This is jurisprudence. It is, specifically, stare decisis et non quieta movere; “stand by and adhere to decisions and not disturb what is settled” — or at least, that’s what it is called the next time a different case presents the same question. It is “law,” in all the ways that matter, but without democratic participation by the electorate, without critical thinking, without deliberation about cause-and-effect. Consistency is the only virtue to it.

I made reference to Lithwick’s “planet.” On mine, stare decisis is a noble ideal but when too much emanates from it, that is a toxic agent. So people like me see the Supreme Court as engaged in a struggle, to continue deciding cases for as many decades as possible without hopelessly tying itself up into a huge knot. The nightmare scenario is one in which stare decisis runs headlong off in one direction, and common sense sprints in the opposite direction. At that point, the Supreme Court must overrule itself, and admit that justice has been miscarried. For years.

Lithwick’s planet is one in which this is a desirable outcome. Bad laws like “Don’t Drive Fast” breathe life into the judicial branch, give it a reason for being “coequal,” and the courts are at their most noble and glorious when they seize this false authority and wield it.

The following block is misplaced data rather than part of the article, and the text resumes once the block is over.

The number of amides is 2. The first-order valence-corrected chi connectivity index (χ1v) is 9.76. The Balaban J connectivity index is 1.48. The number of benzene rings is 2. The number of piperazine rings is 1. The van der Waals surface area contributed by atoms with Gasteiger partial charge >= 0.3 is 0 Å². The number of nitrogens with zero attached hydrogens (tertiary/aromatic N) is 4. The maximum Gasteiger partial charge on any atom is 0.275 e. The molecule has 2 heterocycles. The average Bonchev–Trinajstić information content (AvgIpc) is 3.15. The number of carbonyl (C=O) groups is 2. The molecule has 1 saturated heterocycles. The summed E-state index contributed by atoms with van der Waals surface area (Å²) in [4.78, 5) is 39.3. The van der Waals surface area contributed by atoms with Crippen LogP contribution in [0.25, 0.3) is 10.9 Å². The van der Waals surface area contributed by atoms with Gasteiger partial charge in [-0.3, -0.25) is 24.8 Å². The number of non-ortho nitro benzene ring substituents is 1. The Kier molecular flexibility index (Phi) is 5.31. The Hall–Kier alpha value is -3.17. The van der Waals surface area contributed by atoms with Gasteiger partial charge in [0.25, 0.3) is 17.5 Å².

I do not know what people on Planet Lithwick mean by “coequal,” exactly. I really don’t. I don’t think they know either. It’s clear to me they think decisions are “good” when they exude greater volumes of stare decisis side-effect…make things illegal that weren’t before…make things legal that were illegal before. It’s obvious they think more highly of the decision when the interpreted effect is contrary to the reasoned expectation of Congress, or other lawgivers, when the laws were legislated or ratified. They place a value on unintended consequences.

On my planet, we call that what it is: Bad law. We count on the judicial branch to step in, and make law that way where it did not exist previously — when Congress is unwilling, or unable, to do it’s job. And it’s an occasion for mourning, not celebration, because we know a law has just been made that has no common sense behind it. We know a “committee” decision — the most dreadful kind — has just been made, and nobody will be accountable to it because it will not have been made in any one individual’s name. Breathy, throwaway phrases like “evolving social mores” and “standards of decency” will be used to announce the results of polls — polls that were in fact never taken. Impact without ownership. Remember what I said about decision-making being an unacceptable burden to a gelded mind. This is an entire system of government, ruled by gelded minds.

So I agree with Planet Lithwick about the stakes being “very high.” She’s right. Just not in the way she thinks she is.

This is America. You may have heard of it, Dahlia. It is a place where our Supreme Court, and all the rest of our judicial branch…is not a supplementary Congress.

Our real Congress has long vacations for a reason, after all — we can only take so much of what they do. The courts are places where Congress’ messes are cleaned up. Congress certainly doesn’t need help making them.